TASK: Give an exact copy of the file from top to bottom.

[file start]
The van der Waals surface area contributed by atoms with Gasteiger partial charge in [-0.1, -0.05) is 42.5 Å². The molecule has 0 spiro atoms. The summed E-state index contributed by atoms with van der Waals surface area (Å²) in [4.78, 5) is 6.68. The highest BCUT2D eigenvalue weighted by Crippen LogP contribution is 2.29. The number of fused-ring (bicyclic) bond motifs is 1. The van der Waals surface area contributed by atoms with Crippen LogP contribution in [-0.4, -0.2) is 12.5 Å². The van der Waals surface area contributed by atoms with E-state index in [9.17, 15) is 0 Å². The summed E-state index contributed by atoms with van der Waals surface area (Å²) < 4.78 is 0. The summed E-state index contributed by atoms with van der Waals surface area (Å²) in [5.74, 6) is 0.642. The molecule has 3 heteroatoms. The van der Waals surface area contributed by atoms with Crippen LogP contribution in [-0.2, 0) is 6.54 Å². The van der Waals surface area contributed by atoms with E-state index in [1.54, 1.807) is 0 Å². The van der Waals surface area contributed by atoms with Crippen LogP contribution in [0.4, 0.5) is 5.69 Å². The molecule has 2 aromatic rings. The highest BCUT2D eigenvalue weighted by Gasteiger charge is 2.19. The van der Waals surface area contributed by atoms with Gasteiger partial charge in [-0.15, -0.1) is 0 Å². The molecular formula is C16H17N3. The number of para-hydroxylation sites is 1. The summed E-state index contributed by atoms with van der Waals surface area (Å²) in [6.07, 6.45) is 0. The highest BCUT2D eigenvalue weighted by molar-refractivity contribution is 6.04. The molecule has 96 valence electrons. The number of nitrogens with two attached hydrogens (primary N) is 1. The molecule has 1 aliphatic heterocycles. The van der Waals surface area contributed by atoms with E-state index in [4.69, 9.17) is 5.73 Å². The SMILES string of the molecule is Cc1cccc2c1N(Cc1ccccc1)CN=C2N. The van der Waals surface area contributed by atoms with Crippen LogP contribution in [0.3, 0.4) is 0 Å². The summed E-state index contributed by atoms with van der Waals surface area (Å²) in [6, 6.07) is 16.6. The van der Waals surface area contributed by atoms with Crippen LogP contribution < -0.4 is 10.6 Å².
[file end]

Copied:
The van der Waals surface area contributed by atoms with Gasteiger partial charge in [-0.1, -0.05) is 42.5 Å². The molecule has 0 spiro atoms. The summed E-state index contributed by atoms with van der Waals surface area (Å²) in [4.78, 5) is 6.68. The highest BCUT2D eigenvalue weighted by Crippen LogP contribution is 2.29. The number of fused-ring (bicyclic) bond motifs is 1. The van der Waals surface area contributed by atoms with Crippen LogP contribution in [-0.4, -0.2) is 12.5 Å². The van der Waals surface area contributed by atoms with E-state index in [9.17, 15) is 0 Å². The summed E-state index contributed by atoms with van der Waals surface area (Å²) < 4.78 is 0. The summed E-state index contributed by atoms with van der Waals surface area (Å²) in [5.74, 6) is 0.642. The molecule has 3 heteroatoms. The van der Waals surface area contributed by atoms with Crippen LogP contribution in [-0.2, 0) is 6.54 Å². The van der Waals surface area contributed by atoms with E-state index in [1.54, 1.807) is 0 Å². The van der Waals surface area contributed by atoms with Crippen LogP contribution in [0.4, 0.5) is 5.69 Å². The molecule has 2 aromatic rings. The highest BCUT2D eigenvalue weighted by Gasteiger charge is 2.19. The van der Waals surface area contributed by atoms with Gasteiger partial charge in [-0.15, -0.1) is 0 Å². The molecular formula is C16H17N3. The number of para-hydroxylation sites is 1. The summed E-state index contributed by atoms with van der Waals surface area (Å²) in [6.07, 6.45) is 0. The highest BCUT2D eigenvalue weighted by molar-refractivity contribution is 6.04. The molecule has 96 valence electrons. The number of nitrogens with two attached hydrogens (primary N) is 1. The molecule has 1 aliphatic heterocycles. The van der Waals surface area contributed by atoms with E-state index in [4.69, 9.17) is 5.73 Å². The SMILES string of the molecule is Cc1cccc2c1N(Cc1ccccc1)CN=C2N. The van der Waals surface area contributed by atoms with Crippen LogP contribution in [0.3, 0.4) is 0 Å². The summed E-state index contributed by atoms with van der Waals surface area (Å²) in [6, 6.07) is 16.6. The van der Waals surface area contributed by atoms with Crippen LogP contribution < -0.4 is 10.6 Å².